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    What We Have to Do

    By Shawn Holt, CEO, Maryhaven

    2020 has been a year where nearly every one of us has swallowed hard and made tough choices. The equation shifted from “What I would like to do,” to “What I have to do.”

    Wear a mask. Don’t attend large public gatherings. Avoid contact with people highly vulnerable to COVID-19. Work from home. School my kids. The list can seem endless. And overwhelming.

    And yet, we don’t have the luxury of ruminating on what we miss. Life goes on. So, we do what we have to do.

    This reality has been on the minds of our Board and leadership throughout 2020. We kept our doors open even as staff and those we care for got sick. We just found new ways to protect and still serve. We persevered even as tough economic times threatened our fiscal stability. We simply decided we had to find a way. That’s what we do.

    All the time and every day we were reminded that, just below the surface of the health and economic pandemics, another epidemic is raging. Viruses and business closings don’t stop addiction. In fact, the trauma, anxiety and isolation feed it, pushing people to feel that relapse is the only escape from the pain.

    We at Maryhaven are acutely aware of the rise of relapse and overdose deaths. Even though we have taken a number of steps to be immediately available when people want help and to ensure that short-term interventions lead to long-term recovery, we began seeing a sad trend starting late in 2019.

    First, we experienced a decline in demand for adolescent beds, a decline that started with federal, state and local behavioral health leaders concluding that kids should be treated in their home environment where ever and whenever possible. The research demonstrated that young people recover faster and stay on a more positive track in a home or home-like setting as compared to residential treatment centers. We applaud and agree with this shift in policy.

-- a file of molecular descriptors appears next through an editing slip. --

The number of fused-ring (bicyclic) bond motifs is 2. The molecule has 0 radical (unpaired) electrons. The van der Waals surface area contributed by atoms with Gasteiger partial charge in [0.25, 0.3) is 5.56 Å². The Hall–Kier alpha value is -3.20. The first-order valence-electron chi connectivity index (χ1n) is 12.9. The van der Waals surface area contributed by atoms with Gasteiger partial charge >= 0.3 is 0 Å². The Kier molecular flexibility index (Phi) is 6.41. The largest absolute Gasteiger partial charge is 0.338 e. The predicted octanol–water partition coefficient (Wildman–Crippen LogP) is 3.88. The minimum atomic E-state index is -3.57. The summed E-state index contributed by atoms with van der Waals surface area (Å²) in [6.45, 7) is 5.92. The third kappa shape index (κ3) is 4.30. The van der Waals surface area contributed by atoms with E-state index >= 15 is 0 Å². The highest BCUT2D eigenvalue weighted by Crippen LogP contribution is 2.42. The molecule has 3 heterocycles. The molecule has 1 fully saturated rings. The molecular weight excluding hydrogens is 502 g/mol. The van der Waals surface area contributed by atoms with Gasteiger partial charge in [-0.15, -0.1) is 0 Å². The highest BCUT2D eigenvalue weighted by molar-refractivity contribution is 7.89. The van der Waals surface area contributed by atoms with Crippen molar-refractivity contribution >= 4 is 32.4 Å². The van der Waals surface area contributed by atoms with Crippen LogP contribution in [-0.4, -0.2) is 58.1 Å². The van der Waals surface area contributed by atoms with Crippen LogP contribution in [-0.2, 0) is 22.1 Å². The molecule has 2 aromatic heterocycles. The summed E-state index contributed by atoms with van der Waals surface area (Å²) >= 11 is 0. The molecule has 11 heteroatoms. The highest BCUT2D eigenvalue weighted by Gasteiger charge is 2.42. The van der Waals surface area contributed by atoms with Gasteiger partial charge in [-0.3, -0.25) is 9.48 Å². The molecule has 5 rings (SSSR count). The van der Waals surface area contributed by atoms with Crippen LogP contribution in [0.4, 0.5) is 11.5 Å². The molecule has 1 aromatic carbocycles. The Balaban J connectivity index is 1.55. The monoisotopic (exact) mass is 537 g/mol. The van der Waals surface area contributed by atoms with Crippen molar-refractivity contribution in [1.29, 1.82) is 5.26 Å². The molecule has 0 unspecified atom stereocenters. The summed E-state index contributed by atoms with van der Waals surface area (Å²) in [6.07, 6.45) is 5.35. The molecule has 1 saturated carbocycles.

That said, COVID-19, as it did to so many other issues, accelerated the decline in need for adolescent in-patient services. As schools closed and fewer families visited health care centers, teachers, counselors and physicians of course began making less referrals for treatment.

    As this decline continued, the demand for adult treatment continued to rise and we once again were forced to resort to waiting lists. After a thorough review and lots of introspection, our Board and leadership team decided that we should respond to the community. As a result, we began the process in late summer of 2020 to discontinue adolescent in-patient services and transform 53 beds into adult residential care. We will, of course, continue serving adolescents on an out-patient basis, offering individual and family counseling.

    Just one month ago, 17 adults died of overdose in one weekend. That same weekend, we had waiting list for adult care and open beds in the adolescent unit.

    It was a sad and yet urgent reminder: adding to our adult treatment capacity is just what we have to do.